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Canada - Investment

GDP growth moderates in Q1; fundamentals remain solid

Canada’s economy began the year at a slightly slower pace, with seasonally-adjusted annualized (SAAR) growth coming in at 1.3% from a quarter earlier in the first quarter. This was down from the 1.7% SAAR expansion in the fourth quarter last year, roughly matching the Bank of Canada’s growth forecasts but below analysts’ expectations of a firmer 1.8% SAAR gain. Weaker growth in the first quarter came amid ongoing turmoil in the housing market and a cool-off in exports. Behind the modest print were, however, a number of reasons for optimism; despite slower output growth, incomes held up. Moreover, business investment—which only rebounded a few quarters ago following years of sluggishness—posted solid gains in the quarter.

Domestic demand eased from the fourth quarter, growing at 2.1% SAAR from a quarter earlier (Q4 2017: +4.1% SAAR) on across-the-board downgrades. Growth in household spending halved, coming in at 1.1% SAAR (Q4 2017: +2.2% SAAR) as highly-indebted consumers felt the increasing pain of higher interest rates. Furthermore, growth in public spending also slowed (Q1: +2.7% SAAR; Q4 2017: +3.8% SAAR). Meanwhile, although fixed investment eased in the quarter (Q1: +3.9% SAAR; Q4 2017: +9.5% SAAR) on weaker residential outlays as new mortgage-lending rules came into effect, business investment continued to accelerate as firms hiked machinery and equipment outlays. Inventories continued to accumulate at roughly the same pace as in the fourth quarter.

Brian DePratto, Senior Economist at TD Economics, stated, “The writing was on the wall for international trade, but the final figures were not as bad as might have been expected.” Despite stumbling out of the gate, exports still posted modest growth from a quarter earlier (Q1: +1.7% SAAR; Q4 2017: +3.9% SAAR) and impressed to the upside as fears of transportation bottlenecks were ultimately overblown. That said, shipments of refined energy products plummeted from a quarter earlier. Imports, meanwhile, slowed to 4.9% SAAR (Q4 2017: +7.7% SAAR) growth. All told, the external sector again dragged on growth in the quarter, subtracting 1.1 percentage points from the headline reading (Q4 2017: minus 1.2 percentage points).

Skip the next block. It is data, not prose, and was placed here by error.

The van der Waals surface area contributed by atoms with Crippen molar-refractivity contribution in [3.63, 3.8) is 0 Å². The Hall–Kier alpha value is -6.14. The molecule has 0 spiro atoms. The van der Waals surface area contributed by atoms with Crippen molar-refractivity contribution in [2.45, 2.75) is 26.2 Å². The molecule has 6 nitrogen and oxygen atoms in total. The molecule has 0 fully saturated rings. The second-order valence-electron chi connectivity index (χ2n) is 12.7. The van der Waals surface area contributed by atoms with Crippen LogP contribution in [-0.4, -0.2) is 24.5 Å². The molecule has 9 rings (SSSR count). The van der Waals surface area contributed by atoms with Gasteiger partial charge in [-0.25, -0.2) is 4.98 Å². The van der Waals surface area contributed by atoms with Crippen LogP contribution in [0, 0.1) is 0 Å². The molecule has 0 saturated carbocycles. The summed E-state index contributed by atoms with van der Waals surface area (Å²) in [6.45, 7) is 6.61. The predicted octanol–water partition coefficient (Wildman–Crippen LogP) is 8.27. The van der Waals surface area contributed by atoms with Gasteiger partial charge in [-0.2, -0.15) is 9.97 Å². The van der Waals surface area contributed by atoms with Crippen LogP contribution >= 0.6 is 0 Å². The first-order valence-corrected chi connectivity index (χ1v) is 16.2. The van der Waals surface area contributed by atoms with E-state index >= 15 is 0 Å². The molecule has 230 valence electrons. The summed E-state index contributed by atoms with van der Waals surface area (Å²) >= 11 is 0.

On an annual basis, economic growth moderated to 2.3% in the first quarter (Q4 2017: +3.0% year-on-year).

Commenting further on the first-quarter outturn, Mr. DePratto of TD Economics added:

“This is another 'more than meets the eye' national accounts report. Beneath modest headline growth were some relatively encouraging details. What's more, even the weak spots in today's report shouldn't last. The poor performance of housing was confined to the resale market, [which] can be attributed by and large to the B-20 mortgage underwriting changes implemented on 1 January—the worst impacts of which are likely behind us. On the trade front, fog continues to hang over the horizon, but the robust U.S. growth outlook provides a decent backdrop going forward [and suggests] the sector should at least cease to be a drag on growth. The bottom line is that the Canadian economy clearly still has some gas left in the tank.”

The second half of last year saw economic growth tick down towards potential, and the Bank of Canada expects the economy to grow roughly around that pace over the coming years, forecasting growth of 2.0% in 2018 and 2.1% in 2019. Met the why particular Consensus Forecast panelists expect growth of 2.2% in 2018, which is unchanged from last month’s forecast. For 2019, our panelists expect growth to edge down to 1.8%.

Canada - Investment Data

2013  2014  2015  2016  2017  
Investment (annual variation in %)0.3  1.6  -4.5  -1.9  3.0  

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